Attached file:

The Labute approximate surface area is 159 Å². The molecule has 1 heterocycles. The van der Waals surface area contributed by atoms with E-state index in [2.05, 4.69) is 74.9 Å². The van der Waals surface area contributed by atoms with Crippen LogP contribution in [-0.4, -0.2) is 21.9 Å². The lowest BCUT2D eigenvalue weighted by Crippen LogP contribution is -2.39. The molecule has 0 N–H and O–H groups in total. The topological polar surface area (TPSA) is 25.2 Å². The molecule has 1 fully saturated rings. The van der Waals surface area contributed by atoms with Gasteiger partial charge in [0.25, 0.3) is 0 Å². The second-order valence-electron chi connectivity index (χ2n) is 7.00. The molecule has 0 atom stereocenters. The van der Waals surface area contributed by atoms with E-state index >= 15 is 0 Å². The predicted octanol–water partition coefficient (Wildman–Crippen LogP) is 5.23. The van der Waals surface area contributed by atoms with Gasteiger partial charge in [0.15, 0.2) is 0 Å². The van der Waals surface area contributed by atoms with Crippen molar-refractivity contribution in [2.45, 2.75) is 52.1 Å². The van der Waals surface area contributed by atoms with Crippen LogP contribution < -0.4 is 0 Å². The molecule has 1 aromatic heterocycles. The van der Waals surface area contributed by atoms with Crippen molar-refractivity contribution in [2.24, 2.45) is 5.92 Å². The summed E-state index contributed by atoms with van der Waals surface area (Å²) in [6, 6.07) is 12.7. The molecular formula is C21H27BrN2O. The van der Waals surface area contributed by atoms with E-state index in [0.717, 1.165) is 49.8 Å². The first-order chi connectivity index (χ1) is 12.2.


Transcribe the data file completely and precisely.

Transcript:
The Labute approximate surface area is 159 Å². The molecule has 1 heterocycles. The van der Waals surface area contributed by atoms with E-state index in [2.05, 4.69) is 74.9 Å². The van der Waals surface area contributed by atoms with Crippen LogP contribution in [-0.4, -0.2) is 21.9 Å². The lowest BCUT2D eigenvalue weighted by Crippen LogP contribution is -2.39. The molecule has 0 N–H and O–H groups in total. The topological polar surface area (TPSA) is 25.2 Å². The molecule has 1 fully saturated rings. The van der Waals surface area contributed by atoms with Gasteiger partial charge in [0.25, 0.3) is 0 Å². The second-order valence-electron chi connectivity index (χ2n) is 7.00. The molecule has 0 atom stereocenters. The van der Waals surface area contributed by atoms with E-state index >= 15 is 0 Å². The predicted octanol–water partition coefficient (Wildman–Crippen LogP) is 5.23. The van der Waals surface area contributed by atoms with Gasteiger partial charge in [0.15, 0.2) is 0 Å². The van der Waals surface area contributed by atoms with Crippen molar-refractivity contribution in [2.45, 2.75) is 52.1 Å². The van der Waals surface area contributed by atoms with Crippen LogP contribution < -0.4 is 0 Å². The molecule has 1 aromatic heterocycles. The van der Waals surface area contributed by atoms with Crippen molar-refractivity contribution in [2.24, 2.45) is 5.92 Å². The summed E-state index contributed by atoms with van der Waals surface area (Å²) in [6, 6.07) is 12.7. The molecular formula is C21H27BrN2O. The van der Waals surface area contributed by atoms with E-state index in [0.717, 1.165) is 49.8 Å². The first-order chi connectivity index (χ1) is 12.2.